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Publication numberUS4937951 A
Publication typeGrant
Application numberUS 07/130,991
PCT numberPCT/AT1987/000018
Publication dateJul 3, 1990
Filing dateMar 20, 1987
Priority dateMar 21, 1986
Fee statusLapsed
Also published asDE3786969D1, EP0261178A1, EP0261178B1, WO1987005473A1
Publication number07130991, 130991, PCT/1987/18, PCT/AT/1987/000018, PCT/AT/1987/00018, PCT/AT/87/000018, PCT/AT/87/00018, PCT/AT1987/000018, PCT/AT1987/00018, PCT/AT1987000018, PCT/AT198700018, PCT/AT87/000018, PCT/AT87/00018, PCT/AT87000018, PCT/AT8700018, US 4937951 A, US 4937951A, US-A-4937951, US4937951 A, US4937951A
InventorsJosef Loecker
Original AssigneeKoflach Sport Cesellschaft m.b.H.
Export CitationBiBTeX, EndNote, RefMan
External Links: USPTO, USPTO Assignment, Espacenet
System for securing a foot or inner shoe in a ski boot or climbing boot
US 4937951 A
Abstract
System for securing a foot or inner shoe (4) in a ski-boot or climbing boot, with tension elements (11) which extend from the instep to a hinged rear part (2) of the boot (1), in which the tension element or elements (11) are located in a fixable manner in the heel or Achilles' tendon region inside the hinged rear part (2) and pass over a deflection point (12) in the heel or angle region. Connected to the tension element or elements (11) is a clamping element (17) located between the deflection point in the heel or ankle region, which is linked with a clamping device (15) on the outer side of the boot. It is preferable that the tension element or elements (11) are placed in a crosswise manner in the region of the instep, whereby preferably the crossover point can be displaced in the longitudinal direction of the shoe (arrow 20).
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Claims(26)
I claim:
1. A system for securely and comfortably holding a foot in a boot, particularly in the heel and instep regions, comprising:
a shell covering at least the instep region;
tiltable rear part means for closing the boot;
tension element means for applying securing force to both the heel and instep regions of the foot;
deflection point means for directing said tension element means in the ankle region of the boot;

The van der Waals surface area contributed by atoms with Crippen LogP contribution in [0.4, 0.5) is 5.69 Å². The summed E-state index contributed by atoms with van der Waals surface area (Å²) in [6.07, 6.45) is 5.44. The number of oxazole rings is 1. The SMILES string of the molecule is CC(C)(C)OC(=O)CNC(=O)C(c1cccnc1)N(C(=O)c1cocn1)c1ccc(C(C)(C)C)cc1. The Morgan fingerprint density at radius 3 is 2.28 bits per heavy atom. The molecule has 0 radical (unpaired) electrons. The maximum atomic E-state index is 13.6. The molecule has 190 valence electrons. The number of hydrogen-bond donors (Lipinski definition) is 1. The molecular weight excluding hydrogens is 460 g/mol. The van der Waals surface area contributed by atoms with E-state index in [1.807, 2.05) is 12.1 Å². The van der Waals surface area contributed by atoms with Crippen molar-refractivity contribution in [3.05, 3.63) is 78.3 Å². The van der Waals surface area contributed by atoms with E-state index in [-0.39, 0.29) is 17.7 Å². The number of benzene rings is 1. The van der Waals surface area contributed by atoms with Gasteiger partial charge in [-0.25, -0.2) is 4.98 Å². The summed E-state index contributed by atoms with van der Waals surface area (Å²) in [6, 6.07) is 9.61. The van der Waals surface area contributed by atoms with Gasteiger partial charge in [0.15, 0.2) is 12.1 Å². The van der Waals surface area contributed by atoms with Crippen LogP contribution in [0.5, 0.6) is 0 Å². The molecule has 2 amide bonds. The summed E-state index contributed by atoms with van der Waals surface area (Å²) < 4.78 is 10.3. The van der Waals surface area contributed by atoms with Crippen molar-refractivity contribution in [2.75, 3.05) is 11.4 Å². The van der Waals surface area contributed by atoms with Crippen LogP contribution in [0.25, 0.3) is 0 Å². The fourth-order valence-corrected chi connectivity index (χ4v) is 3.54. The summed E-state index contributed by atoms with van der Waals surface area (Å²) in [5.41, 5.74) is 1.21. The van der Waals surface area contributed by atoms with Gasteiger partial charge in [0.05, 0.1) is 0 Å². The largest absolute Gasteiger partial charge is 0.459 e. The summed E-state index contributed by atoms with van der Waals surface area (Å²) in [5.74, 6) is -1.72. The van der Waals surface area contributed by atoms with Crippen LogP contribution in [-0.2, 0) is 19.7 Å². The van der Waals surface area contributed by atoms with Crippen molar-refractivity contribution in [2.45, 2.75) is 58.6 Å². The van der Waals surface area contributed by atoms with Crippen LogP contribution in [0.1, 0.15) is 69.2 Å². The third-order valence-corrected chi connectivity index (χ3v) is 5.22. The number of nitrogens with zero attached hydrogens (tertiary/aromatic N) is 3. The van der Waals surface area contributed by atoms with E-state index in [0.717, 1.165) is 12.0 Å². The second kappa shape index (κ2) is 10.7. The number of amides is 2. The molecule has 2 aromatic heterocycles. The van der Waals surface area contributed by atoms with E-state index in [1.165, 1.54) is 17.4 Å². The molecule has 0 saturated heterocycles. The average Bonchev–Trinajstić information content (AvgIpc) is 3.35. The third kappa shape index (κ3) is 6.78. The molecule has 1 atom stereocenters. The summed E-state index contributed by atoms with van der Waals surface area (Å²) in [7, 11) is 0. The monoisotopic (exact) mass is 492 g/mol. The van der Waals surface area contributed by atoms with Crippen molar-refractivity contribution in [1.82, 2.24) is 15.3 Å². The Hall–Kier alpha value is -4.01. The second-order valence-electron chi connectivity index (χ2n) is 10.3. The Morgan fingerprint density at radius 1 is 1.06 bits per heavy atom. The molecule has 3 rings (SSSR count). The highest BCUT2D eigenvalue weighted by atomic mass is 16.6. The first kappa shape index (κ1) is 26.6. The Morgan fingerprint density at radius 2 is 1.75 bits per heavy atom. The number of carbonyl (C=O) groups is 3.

counterpressure means for counteracting in the heel region the securing force applied by said tension element means to the instep region, wherein said counterpressure means is covered by said tiltable rear part means when the boot is closed; and
clamping element means associated with said tension element means in the area of said deflection point means for distributing force to said tension element means.
2. The system of claim 1, further comprising tightening device means for applying force to said clamping element means, wherein said tightening device means is located on the exterior surface of the boot and wherein said tightening device means is connected to the boot along a swivel axis extending transversely to the longitudinal direction of the shoe.
3. The system of claim 2, wherein said clamping element means is connected with a second, movable deflection point.
4. The system of claim 3, wherein said tension element means is formed as a closed loop.
5. The system of claim 3, wherein said counterpressure means is an elastically deformable part connected to the shell and extending upwardly with respect to the sole of the boot to a height which is less than the height of said tiltable rear part means.
6. The system of claim 5, wherein a plurality of securing points are arranged on said counterpressure means at different levels with respect to the sole of the boot.